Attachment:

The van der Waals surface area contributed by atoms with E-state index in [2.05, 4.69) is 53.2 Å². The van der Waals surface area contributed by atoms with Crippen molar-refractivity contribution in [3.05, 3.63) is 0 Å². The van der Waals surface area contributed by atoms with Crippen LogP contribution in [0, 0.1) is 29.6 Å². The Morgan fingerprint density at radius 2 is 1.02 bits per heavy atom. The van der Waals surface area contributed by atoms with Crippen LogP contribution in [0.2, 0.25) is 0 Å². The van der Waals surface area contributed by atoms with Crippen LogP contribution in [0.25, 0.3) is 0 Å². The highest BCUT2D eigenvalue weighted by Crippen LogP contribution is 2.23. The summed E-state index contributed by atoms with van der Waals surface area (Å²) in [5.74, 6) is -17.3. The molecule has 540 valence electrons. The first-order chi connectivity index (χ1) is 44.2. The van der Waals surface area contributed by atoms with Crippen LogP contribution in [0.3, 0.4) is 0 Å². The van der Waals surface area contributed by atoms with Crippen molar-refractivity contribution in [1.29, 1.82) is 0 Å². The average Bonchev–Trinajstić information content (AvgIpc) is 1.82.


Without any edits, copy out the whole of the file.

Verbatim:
The van der Waals surface area contributed by atoms with E-state index in [2.05, 4.69) is 53.2 Å². The van der Waals surface area contributed by atoms with Crippen molar-refractivity contribution in [3.05, 3.63) is 0 Å². The van der Waals surface area contributed by atoms with Crippen LogP contribution in [0, 0.1) is 29.6 Å². The Morgan fingerprint density at radius 2 is 1.02 bits per heavy atom. The van der Waals surface area contributed by atoms with Crippen LogP contribution in [0.2, 0.25) is 0 Å². The van der Waals surface area contributed by atoms with Crippen LogP contribution in [0.25, 0.3) is 0 Å². The highest BCUT2D eigenvalue weighted by Crippen LogP contribution is 2.23. The summed E-state index contributed by atoms with van der Waals surface area (Å²) in [5.74, 6) is -17.3. The molecule has 540 valence electrons. The first-order chi connectivity index (χ1) is 44.2. The van der Waals surface area contributed by atoms with Crippen LogP contribution in [0.3, 0.4) is 0 Å². The van der Waals surface area contributed by atoms with Crippen molar-refractivity contribution in [1.29, 1.82) is 0 Å². The average Bonchev–Trinajstić information content (AvgIpc) is 1.82.